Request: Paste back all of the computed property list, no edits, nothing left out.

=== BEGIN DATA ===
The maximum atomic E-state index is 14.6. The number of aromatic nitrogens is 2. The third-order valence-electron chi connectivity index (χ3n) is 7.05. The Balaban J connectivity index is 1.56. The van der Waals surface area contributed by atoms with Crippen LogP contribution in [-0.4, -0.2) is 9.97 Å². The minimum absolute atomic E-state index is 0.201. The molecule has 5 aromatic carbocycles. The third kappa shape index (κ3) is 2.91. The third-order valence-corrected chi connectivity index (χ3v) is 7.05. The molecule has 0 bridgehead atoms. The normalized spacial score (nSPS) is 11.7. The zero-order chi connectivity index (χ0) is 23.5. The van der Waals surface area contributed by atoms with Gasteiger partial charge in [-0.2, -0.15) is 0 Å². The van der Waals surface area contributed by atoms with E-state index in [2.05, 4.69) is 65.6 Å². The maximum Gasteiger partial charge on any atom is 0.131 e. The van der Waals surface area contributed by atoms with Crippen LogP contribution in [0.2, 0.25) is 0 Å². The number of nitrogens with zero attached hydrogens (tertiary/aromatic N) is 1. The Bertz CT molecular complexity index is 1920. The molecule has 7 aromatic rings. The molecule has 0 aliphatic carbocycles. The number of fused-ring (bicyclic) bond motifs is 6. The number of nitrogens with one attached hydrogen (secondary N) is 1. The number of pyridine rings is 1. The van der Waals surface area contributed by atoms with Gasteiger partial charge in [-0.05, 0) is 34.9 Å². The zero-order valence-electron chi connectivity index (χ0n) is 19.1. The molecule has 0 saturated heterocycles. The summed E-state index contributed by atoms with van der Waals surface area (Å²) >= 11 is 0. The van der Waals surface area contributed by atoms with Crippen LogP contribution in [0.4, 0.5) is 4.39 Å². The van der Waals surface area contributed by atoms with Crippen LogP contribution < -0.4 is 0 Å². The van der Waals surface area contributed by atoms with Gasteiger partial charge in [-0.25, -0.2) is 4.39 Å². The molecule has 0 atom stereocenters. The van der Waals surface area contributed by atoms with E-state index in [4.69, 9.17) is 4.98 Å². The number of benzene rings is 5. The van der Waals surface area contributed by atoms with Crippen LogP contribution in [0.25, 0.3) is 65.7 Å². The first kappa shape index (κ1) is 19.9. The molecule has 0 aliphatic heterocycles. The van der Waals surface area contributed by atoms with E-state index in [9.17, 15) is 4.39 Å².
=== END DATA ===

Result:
The maximum atomic E-state index is 14.6. The number of aromatic nitrogens is 2. The third-order valence-electron chi connectivity index (χ3n) is 7.05. The Balaban J connectivity index is 1.56. The van der Waals surface area contributed by atoms with Crippen LogP contribution in [-0.4, -0.2) is 9.97 Å². The minimum absolute atomic E-state index is 0.201. The molecule has 5 aromatic carbocycles. The third kappa shape index (κ3) is 2.91. The third-order valence-corrected chi connectivity index (χ3v) is 7.05. The molecule has 0 bridgehead atoms. The normalized spacial score (nSPS) is 11.7. The zero-order chi connectivity index (χ0) is 23.5. The van der Waals surface area contributed by atoms with Gasteiger partial charge in [-0.2, -0.15) is 0 Å². The van der Waals surface area contributed by atoms with E-state index in [2.05, 4.69) is 65.6 Å². The maximum Gasteiger partial charge on any atom is 0.131 e. The van der Waals surface area contributed by atoms with Crippen LogP contribution in [0.2, 0.25) is 0 Å². The number of nitrogens with zero attached hydrogens (tertiary/aromatic N) is 1. The Bertz CT molecular complexity index is 1920. The molecule has 7 aromatic rings. The molecule has 0 aliphatic carbocycles. The number of fused-ring (bicyclic) bond motifs is 6. The number of nitrogens with one attached hydrogen (secondary N) is 1. The number of pyridine rings is 1. The van der Waals surface area contributed by atoms with Gasteiger partial charge in [-0.05, 0) is 34.9 Å². The zero-order valence-electron chi connectivity index (χ0n) is 19.1. The molecule has 0 saturated heterocycles. The summed E-state index contributed by atoms with van der Waals surface area (Å²) >= 11 is 0. The van der Waals surface area contributed by atoms with Crippen LogP contribution in [0.4, 0.5) is 4.39 Å². The van der Waals surface area contributed by atoms with Crippen LogP contribution < -0.4 is 0 Å². The van der Waals surface area contributed by atoms with Gasteiger partial charge in [-0.25, -0.2) is 4.39 Å². The molecule has 0 atom stereocenters. The van der Waals surface area contributed by atoms with E-state index in [4.69, 9.17) is 4.98 Å². The number of benzene rings is 5. The van der Waals surface area contributed by atoms with Crippen LogP contribution in [0.25, 0.3) is 65.7 Å². The first kappa shape index (κ1) is 19.9. The molecule has 0 aliphatic heterocycles. The van der Waals surface area contributed by atoms with E-state index in [9.17, 15) is 4.39 Å².